Stopping the clock

IMG_1696Here we are, trapped in the amber of the moment.
              – from Slaughterhouse Five by Kurt Vonnegut (1922-2007)

Clocks slay time… time is dead as long as it is being clicked off by little wheels; only when the clock stops does time come to life.”
              – from The Sound and the Fury by William Faulkner (1897-1962)

Stopping the clock

If only we could stop the clock. If only we could make life’s most beautiful and amazing moments last longer than their brief firefly flicker in time.

Late afternoon on a cloudy October day, climbing into your tree stand and watching, hearing smelling, sensing the woodland come to the end of its busy day.

Christmas Eve, reading aloud to your granddaughter until utter exhaustion finally overcomes her excitement and she falls asleep in your arms.

That snowy day in November when your springer spaniel swims the creek, races a quarter mile through a picked cornfield, catches the rooster pheasant you knocked down with a less-than-perfect shot, and retrieves it to your hand, head held high and tail madly wagging.

First light of morning reveals the sweep and grandeur of the prairie as you sit shivering beneath a red cedar tree with rifle propped between your knees, not really wanting a deer to appear from the coulees, savoring this first day of the hunt as it rolls along in a measured and leisurely pace.

Surely you have your own memories of a hundred treasured moments when you wished you could click the stopwatch of time so that they would go on and on. No, we are not so foolish as to want them to last forever. Like most treasures these moments are rare, and we realize they are all the more valuable because they come and go quickly and fleetingly fill our hearts with awe and love and passion. We cherish them, in great part, because they are so few and so ephemeral. An overdose of this medicine would cheapen its magic. As the poet Carl Sandburg wrote, “Even God gets tired of too much hallelujah.”

So I don’t want to stop the clock forever, locking down a prized moment in time for eternity. But every now and then I would like one to be less transient, to hold me in its grace for a good long while. An hour, perhaps, or a day. Just until the joy starts to fray a little around the edges.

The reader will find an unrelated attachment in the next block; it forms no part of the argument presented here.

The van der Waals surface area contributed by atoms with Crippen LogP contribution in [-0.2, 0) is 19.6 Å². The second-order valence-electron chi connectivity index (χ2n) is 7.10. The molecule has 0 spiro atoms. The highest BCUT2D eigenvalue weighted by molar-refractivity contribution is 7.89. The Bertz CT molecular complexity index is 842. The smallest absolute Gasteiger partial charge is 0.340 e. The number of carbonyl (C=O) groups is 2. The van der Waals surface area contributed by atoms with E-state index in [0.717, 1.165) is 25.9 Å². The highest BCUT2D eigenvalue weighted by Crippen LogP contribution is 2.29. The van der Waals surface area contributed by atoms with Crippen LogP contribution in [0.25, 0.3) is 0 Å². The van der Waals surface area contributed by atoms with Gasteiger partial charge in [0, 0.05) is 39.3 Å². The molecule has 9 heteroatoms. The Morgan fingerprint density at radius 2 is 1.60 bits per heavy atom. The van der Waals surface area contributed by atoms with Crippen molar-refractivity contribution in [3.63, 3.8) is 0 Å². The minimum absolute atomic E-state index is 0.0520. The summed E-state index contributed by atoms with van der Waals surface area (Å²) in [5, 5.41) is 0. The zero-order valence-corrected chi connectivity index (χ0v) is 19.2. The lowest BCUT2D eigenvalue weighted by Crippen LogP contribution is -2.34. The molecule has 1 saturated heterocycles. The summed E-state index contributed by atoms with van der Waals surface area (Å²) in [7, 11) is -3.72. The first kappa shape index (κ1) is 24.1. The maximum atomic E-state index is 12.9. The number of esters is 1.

Until I discover that magical stopwatch, until I can make time pause at my command, I have resolved to slow my appreciation and awareness of each day, to make the most of each pleasurable moment. I’ve quit fretting about whether I will run twenty-five straight in skeet and concentrate on the enjoyment of the act of shooting at just one clay target – the one I am calling for now, swinging the muzzle past, “seeing the picture,” and breaking. I’ve stopped pressing and hacking on my bird dogs to work methodically and quickly – I just tag along and let myself be fascinated by their hunting styles.

Most of all, I let each day play out at its own tempo. Once a great maker of lists and schedules, I now start my days (especially with grandchildren) with one loosely defined objective and am easily diverted from the plotted course by chance encounter, serendipity, circumstance, coincidence, and pure dumb luck. Never, for example, let pass an opportunity for a chocolate ice cream cone, even if it is 9 a.m. And stumbling upon a used book store is not to be regarded as a random event in an unguided Universe but as a sacred message from the spirit world, not to be ignored. I have put aside “Let’s do this someday” and have embraced “Let’s do this now.”

Do that and the treasured moments seem to come more frequently and last longer. Often it’s a matter of perspective. Last month, a planned hike in the woods and a drive to scenic vistas along the Upper Mississippi River was delayed by a huge tree that had fallen across our road. While I stewed and worried about changing clothes, putting on work boots, sharpening the chainsaw, and having to cancel half the day’s entertainment while we cut and moved the tree’s huge trunk and many limbs, my grandson Odin shouted, “Grandpa! Look at all the firewood!”

An hour later as I watched him toss cut pieces of oak into the box of the pickup I thought, “I wish I could make this moment go on and on.”

I will never master the magic trick of stopping the clock, but I’m learning how to slow it. And that might be even better.


More stories about life in the North Country, hunting, bird dogs, and bird guns are published in my two collections of essays, Crazy Old Coot and Old Coots Never Forget, and my novel, Hunting Birds. All are available in Kindle and paperback editions at

About Jerry Johnson

Curmudgeon. Bird hunter and dog trainer. Retired journalist and college public relations director. Former teacher, coach, mentor. Novelist and short story writer. Husband, father, grandfather.
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2 Responses to Stopping the clock

  1. barbaraofwindemere says:

    Loved “Stopping the Clock”.

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